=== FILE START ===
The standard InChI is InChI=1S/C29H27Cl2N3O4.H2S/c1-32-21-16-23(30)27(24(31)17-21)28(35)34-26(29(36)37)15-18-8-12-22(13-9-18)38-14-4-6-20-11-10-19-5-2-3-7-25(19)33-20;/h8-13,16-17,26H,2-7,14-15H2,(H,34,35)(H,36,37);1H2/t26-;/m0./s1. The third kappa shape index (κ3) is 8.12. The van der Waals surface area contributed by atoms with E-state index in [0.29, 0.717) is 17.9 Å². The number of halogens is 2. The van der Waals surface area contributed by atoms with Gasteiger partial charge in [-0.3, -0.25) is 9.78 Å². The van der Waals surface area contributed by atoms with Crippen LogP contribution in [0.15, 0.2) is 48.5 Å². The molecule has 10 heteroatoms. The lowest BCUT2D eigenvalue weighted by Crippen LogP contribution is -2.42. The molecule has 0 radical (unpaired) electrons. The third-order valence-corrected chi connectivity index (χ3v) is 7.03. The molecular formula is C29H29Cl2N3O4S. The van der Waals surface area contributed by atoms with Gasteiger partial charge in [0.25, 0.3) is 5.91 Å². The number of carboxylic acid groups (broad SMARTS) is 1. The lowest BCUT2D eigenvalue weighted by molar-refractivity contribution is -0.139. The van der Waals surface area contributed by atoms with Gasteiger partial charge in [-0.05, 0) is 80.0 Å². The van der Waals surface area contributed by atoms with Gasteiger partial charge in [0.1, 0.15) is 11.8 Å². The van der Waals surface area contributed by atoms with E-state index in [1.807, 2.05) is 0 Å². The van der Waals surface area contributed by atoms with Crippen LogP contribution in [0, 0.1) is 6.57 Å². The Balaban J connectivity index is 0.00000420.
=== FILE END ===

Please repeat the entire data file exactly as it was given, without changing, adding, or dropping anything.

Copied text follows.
The standard InChI is InChI=1S/C29H27Cl2N3O4.H2S/c1-32-21-16-23(30)27(24(31)17-21)28(35)34-26(29(36)37)15-18-8-12-22(13-9-18)38-14-4-6-20-11-10-19-5-2-3-7-25(19)33-20;/h8-13,16-17,26H,2-7,14-15H2,(H,34,35)(H,36,37);1H2/t26-;/m0./s1. The third kappa shape index (κ3) is 8.12. The van der Waals surface area contributed by atoms with E-state index in [0.29, 0.717) is 17.9 Å². The number of halogens is 2. The van der Waals surface area contributed by atoms with Gasteiger partial charge in [-0.3, -0.25) is 9.78 Å². The van der Waals surface area contributed by atoms with Crippen LogP contribution in [0.15, 0.2) is 48.5 Å². The molecule has 10 heteroatoms. The lowest BCUT2D eigenvalue weighted by Crippen LogP contribution is -2.42. The molecule has 0 radical (unpaired) electrons. The third-order valence-corrected chi connectivity index (χ3v) is 7.03. The molecular formula is C29H29Cl2N3O4S. The van der Waals surface area contributed by atoms with Gasteiger partial charge in [0.25, 0.3) is 5.91 Å². The number of carboxylic acid groups (broad SMARTS) is 1. The lowest BCUT2D eigenvalue weighted by molar-refractivity contribution is -0.139. The van der Waals surface area contributed by atoms with Gasteiger partial charge in [-0.05, 0) is 80.0 Å². The van der Waals surface area contributed by atoms with Gasteiger partial charge in [0.1, 0.15) is 11.8 Å². The van der Waals surface area contributed by atoms with E-state index in [1.807, 2.05) is 0 Å². The van der Waals surface area contributed by atoms with Crippen LogP contribution in [0, 0.1) is 6.57 Å². The Balaban J connectivity index is 0.00000420.